If you want to find keywords ripe for the taking, SEMRush won’t disappoint.
While the process can get complicated at times (you’ll notice this is a theme with SEMRush), you get access to advanced tools for sketching the best list of keywords your website could rank on.
Classic keyword research is pretty straightforward with SEMRush.
You plug a seed keyword and get basic recommendations, related keywords and a bunch of search results metrics.
I’ve been analyzing a lot of keyword research tools for the past few weeks, and SEMRush is the only one on-par with Ahrefs when it comes to the amount of data generated.
The only problem I could point to is the lack of keyword difficulty metrics on suggestions and related keywords:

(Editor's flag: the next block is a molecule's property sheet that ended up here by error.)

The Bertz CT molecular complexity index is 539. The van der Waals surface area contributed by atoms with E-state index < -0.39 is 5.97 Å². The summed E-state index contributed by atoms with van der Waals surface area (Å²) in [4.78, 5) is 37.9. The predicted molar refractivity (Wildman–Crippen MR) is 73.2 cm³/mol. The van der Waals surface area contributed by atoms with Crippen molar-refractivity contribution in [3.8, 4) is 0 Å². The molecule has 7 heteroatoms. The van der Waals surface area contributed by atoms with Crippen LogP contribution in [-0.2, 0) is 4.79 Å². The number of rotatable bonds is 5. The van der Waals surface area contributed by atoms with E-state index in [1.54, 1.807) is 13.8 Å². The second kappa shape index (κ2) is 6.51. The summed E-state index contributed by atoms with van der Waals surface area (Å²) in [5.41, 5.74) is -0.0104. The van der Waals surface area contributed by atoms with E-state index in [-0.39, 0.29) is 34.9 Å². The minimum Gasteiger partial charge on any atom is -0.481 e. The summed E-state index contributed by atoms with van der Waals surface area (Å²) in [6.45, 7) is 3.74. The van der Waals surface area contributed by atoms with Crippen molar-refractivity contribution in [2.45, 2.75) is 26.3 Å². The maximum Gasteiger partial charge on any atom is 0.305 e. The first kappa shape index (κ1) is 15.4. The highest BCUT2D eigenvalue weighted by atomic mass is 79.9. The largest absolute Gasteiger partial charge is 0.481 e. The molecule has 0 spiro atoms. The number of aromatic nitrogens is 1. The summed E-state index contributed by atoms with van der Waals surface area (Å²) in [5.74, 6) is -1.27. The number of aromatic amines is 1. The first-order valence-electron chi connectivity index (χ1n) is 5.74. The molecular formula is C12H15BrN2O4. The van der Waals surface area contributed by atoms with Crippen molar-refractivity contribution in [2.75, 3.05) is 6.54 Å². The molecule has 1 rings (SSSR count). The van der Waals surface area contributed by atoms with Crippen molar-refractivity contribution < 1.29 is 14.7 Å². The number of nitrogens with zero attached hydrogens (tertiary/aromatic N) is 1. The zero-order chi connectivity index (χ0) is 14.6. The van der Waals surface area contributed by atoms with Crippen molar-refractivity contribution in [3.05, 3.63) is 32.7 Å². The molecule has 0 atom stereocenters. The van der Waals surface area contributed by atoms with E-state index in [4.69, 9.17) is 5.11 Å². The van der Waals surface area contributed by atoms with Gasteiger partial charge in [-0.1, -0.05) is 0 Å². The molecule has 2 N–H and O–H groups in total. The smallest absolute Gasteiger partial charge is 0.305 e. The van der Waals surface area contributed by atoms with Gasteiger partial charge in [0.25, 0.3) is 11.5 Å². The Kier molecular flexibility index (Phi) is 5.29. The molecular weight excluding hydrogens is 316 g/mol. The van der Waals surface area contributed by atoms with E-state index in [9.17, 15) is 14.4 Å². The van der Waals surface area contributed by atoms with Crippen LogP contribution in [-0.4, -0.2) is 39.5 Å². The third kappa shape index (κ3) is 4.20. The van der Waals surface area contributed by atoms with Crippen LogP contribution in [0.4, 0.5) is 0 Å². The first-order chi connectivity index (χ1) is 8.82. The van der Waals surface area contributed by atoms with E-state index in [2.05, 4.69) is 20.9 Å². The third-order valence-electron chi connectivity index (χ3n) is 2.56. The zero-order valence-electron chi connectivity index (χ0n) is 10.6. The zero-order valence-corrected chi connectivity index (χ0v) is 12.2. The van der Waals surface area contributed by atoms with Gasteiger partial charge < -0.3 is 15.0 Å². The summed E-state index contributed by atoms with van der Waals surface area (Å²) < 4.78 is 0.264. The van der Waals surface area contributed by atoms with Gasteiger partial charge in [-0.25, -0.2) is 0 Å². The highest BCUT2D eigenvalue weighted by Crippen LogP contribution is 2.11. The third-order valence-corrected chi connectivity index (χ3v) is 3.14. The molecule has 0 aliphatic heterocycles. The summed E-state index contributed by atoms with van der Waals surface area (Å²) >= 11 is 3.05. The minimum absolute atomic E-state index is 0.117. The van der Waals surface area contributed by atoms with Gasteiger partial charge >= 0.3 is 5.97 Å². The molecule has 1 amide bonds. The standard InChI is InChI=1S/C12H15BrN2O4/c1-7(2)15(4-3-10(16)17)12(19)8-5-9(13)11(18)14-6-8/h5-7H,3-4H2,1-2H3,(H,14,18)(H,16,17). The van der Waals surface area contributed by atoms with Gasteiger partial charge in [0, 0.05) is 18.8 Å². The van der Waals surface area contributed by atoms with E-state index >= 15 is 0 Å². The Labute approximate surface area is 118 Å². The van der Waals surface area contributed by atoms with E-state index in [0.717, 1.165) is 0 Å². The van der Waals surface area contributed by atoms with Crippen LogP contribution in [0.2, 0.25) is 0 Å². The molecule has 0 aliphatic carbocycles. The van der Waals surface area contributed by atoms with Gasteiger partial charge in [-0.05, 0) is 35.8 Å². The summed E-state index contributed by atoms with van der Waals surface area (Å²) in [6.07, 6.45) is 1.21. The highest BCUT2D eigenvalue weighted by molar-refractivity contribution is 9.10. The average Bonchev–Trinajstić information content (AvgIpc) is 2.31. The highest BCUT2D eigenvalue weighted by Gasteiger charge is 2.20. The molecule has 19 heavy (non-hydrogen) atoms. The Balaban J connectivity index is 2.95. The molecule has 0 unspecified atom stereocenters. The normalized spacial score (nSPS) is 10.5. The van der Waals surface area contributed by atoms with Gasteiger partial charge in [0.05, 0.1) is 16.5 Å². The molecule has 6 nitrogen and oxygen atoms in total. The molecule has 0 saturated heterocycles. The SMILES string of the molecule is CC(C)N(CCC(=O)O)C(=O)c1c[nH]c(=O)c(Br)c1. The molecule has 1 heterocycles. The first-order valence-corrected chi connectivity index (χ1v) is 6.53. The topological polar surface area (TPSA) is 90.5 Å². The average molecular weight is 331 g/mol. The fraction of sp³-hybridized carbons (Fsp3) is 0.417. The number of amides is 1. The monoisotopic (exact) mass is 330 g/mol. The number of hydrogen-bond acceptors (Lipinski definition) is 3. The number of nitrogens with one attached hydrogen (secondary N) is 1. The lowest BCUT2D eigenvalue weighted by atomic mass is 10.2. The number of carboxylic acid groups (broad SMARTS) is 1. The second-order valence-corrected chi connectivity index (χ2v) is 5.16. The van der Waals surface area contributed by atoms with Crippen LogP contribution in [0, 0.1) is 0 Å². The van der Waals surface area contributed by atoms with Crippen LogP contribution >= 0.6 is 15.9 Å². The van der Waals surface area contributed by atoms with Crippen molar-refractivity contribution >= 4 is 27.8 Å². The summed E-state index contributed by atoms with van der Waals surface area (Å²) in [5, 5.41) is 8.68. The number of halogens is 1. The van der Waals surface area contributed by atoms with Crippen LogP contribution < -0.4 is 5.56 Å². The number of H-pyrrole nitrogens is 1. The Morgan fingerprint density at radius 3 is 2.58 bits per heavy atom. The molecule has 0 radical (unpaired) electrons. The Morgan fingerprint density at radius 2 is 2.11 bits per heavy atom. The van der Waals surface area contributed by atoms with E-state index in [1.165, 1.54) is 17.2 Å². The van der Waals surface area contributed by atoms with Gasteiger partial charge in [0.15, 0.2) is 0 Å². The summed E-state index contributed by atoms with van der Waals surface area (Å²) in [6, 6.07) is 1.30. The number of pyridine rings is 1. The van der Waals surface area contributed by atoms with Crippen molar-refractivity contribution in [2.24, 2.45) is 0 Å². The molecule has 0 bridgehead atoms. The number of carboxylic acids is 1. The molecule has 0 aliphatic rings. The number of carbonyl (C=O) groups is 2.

Which makes Ahrefs better suited at finding low-hanging SEO fruit.
Besides that, you get all the suite:
- Measuring search traffic based on country and language
- Targeting filters
- Premade modifiers
- Keyword difficulty metrics
Even without an ever-present KD score, you get a lot of suggestions, and a ton of data on organic search numbers paid search metrics and more or less everything you need to refine your research.
On top, if something’s not available here, you’ll find it in the Keyword Magic Tool.
This was a long-awaited feature of SEMRush, and it’s supposed to help you find better keywords with advanced algorithms.
It technically also helps because the keyword magic tool doesn’t stop at search traffic per month – it displays a lot of extra metrics.
And that’s good… sometimes, although some metrics don’t seem to have a place.
What’s also good is that you can add modifiers from the left bar to quickly refine your search.
And they get data from a bunch of platforms, so it should be easier to target keywords fit for your site.
But it’s not all rosy.
Because there’s a ton of metrics to take into account, it can get confusing. SEMRush tries to do all things at once, and serve everyone at once.
That could work if they leave some wiggle room for customizations.